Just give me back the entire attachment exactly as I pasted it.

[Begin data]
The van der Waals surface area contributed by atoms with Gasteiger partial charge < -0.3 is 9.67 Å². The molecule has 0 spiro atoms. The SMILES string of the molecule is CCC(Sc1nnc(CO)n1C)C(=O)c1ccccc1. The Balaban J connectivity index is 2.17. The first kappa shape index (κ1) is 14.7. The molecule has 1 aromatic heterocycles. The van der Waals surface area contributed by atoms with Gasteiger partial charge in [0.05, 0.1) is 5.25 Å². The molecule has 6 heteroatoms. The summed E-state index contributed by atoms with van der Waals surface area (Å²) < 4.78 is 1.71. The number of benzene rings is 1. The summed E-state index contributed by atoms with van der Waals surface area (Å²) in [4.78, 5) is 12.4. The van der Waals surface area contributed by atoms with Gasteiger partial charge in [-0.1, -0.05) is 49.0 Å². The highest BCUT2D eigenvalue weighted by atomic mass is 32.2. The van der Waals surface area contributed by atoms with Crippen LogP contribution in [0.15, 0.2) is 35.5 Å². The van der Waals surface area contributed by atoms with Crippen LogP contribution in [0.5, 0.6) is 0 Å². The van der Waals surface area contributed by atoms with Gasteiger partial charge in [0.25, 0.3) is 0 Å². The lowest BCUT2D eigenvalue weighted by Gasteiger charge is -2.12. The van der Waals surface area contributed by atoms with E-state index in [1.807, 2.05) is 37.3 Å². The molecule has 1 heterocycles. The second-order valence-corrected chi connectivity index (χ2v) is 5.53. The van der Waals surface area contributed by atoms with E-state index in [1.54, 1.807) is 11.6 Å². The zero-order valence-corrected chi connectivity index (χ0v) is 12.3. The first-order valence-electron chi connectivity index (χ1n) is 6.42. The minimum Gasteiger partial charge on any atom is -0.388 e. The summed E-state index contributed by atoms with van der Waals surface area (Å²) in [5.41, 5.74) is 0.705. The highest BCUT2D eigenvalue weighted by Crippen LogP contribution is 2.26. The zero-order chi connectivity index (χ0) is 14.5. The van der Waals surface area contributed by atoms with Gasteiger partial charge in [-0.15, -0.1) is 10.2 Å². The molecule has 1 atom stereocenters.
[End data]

The van der Waals surface area contributed by atoms with Gasteiger partial charge < -0.3 is 9.67 Å². The molecule has 0 spiro atoms. The SMILES string of the molecule is CCC(Sc1nnc(CO)n1C)C(=O)c1ccccc1. The Balaban J connectivity index is 2.17. The first kappa shape index (κ1) is 14.7. The molecule has 1 aromatic heterocycles. The van der Waals surface area contributed by atoms with Gasteiger partial charge in [0.05, 0.1) is 5.25 Å². The molecule has 6 heteroatoms. The summed E-state index contributed by atoms with van der Waals surface area (Å²) < 4.78 is 1.71. The number of benzene rings is 1. The summed E-state index contributed by atoms with van der Waals surface area (Å²) in [4.78, 5) is 12.4. The van der Waals surface area contributed by atoms with Gasteiger partial charge in [-0.1, -0.05) is 49.0 Å². The highest BCUT2D eigenvalue weighted by atomic mass is 32.2. The van der Waals surface area contributed by atoms with Crippen LogP contribution in [0.15, 0.2) is 35.5 Å². The van der Waals surface area contributed by atoms with Crippen LogP contribution in [0.5, 0.6) is 0 Å². The van der Waals surface area contributed by atoms with Gasteiger partial charge in [0.25, 0.3) is 0 Å². The lowest BCUT2D eigenvalue weighted by Gasteiger charge is -2.12. The van der Waals surface area contributed by atoms with E-state index in [1.807, 2.05) is 37.3 Å². The molecule has 1 heterocycles. The second-order valence-corrected chi connectivity index (χ2v) is 5.53. The van der Waals surface area contributed by atoms with E-state index in [1.54, 1.807) is 11.6 Å². The zero-order valence-corrected chi connectivity index (χ0v) is 12.3. The first-order valence-electron chi connectivity index (χ1n) is 6.42. The minimum Gasteiger partial charge on any atom is -0.388 e. The summed E-state index contributed by atoms with van der Waals surface area (Å²) in [5.41, 5.74) is 0.705. The highest BCUT2D eigenvalue weighted by Crippen LogP contribution is 2.26. The zero-order chi connectivity index (χ0) is 14.5. The van der Waals surface area contributed by atoms with Gasteiger partial charge in [-0.15, -0.1) is 10.2 Å². The molecule has 1 atom stereocenters.